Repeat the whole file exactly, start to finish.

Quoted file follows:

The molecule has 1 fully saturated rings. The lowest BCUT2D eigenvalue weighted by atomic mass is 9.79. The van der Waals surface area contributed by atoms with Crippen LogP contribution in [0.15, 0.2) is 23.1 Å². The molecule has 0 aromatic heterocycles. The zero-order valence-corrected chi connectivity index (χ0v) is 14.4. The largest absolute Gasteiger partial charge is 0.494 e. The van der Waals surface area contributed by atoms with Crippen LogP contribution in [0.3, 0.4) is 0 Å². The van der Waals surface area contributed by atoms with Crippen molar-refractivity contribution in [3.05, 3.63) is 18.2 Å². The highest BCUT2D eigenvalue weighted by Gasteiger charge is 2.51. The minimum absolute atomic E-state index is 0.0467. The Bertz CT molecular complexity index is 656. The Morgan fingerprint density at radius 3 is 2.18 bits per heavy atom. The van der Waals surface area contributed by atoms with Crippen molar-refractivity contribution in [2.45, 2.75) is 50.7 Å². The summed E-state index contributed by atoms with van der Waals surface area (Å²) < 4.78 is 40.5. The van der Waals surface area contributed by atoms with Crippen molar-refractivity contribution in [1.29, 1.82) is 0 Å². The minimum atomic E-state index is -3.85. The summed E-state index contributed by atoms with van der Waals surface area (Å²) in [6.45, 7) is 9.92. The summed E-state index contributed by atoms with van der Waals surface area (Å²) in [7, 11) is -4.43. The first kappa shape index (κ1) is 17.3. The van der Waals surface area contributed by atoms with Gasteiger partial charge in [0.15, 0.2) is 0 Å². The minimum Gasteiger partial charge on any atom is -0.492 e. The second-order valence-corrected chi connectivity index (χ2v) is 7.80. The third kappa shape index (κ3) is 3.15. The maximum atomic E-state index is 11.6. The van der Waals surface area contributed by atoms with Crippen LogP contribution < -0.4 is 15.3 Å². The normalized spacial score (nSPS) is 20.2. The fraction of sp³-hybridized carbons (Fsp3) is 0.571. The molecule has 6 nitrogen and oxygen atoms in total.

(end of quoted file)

The molecule has 1 fully saturated rings. The lowest BCUT2D eigenvalue weighted by atomic mass is 9.79. The van der Waals surface area contributed by atoms with Crippen LogP contribution in [0.15, 0.2) is 23.1 Å². The molecule has 0 aromatic heterocycles. The zero-order valence-corrected chi connectivity index (χ0v) is 14.4. The largest absolute Gasteiger partial charge is 0.494 e. The van der Waals surface area contributed by atoms with Crippen LogP contribution in [0.3, 0.4) is 0 Å². The van der Waals surface area contributed by atoms with Crippen molar-refractivity contribution in [3.05, 3.63) is 18.2 Å². The highest BCUT2D eigenvalue weighted by Gasteiger charge is 2.51. The minimum absolute atomic E-state index is 0.0467. The Bertz CT molecular complexity index is 656. The Morgan fingerprint density at radius 3 is 2.18 bits per heavy atom. The van der Waals surface area contributed by atoms with Crippen molar-refractivity contribution in [2.45, 2.75) is 50.7 Å². The summed E-state index contributed by atoms with van der Waals surface area (Å²) < 4.78 is 40.5. The van der Waals surface area contributed by atoms with Crippen molar-refractivity contribution in [1.29, 1.82) is 0 Å². The minimum atomic E-state index is -3.85. The summed E-state index contributed by atoms with van der Waals surface area (Å²) in [6.45, 7) is 9.92. The summed E-state index contributed by atoms with van der Waals surface area (Å²) in [7, 11) is -4.43. The first kappa shape index (κ1) is 17.3. The van der Waals surface area contributed by atoms with Gasteiger partial charge in [0.15, 0.2) is 0 Å². The minimum Gasteiger partial charge on any atom is -0.492 e. The second-order valence-corrected chi connectivity index (χ2v) is 7.80. The third kappa shape index (κ3) is 3.15. The maximum atomic E-state index is 11.6. The van der Waals surface area contributed by atoms with Crippen LogP contribution < -0.4 is 15.3 Å². The normalized spacial score (nSPS) is 20.2. The fraction of sp³-hybridized carbons (Fsp3) is 0.571. The molecule has 6 nitrogen and oxygen atoms in total.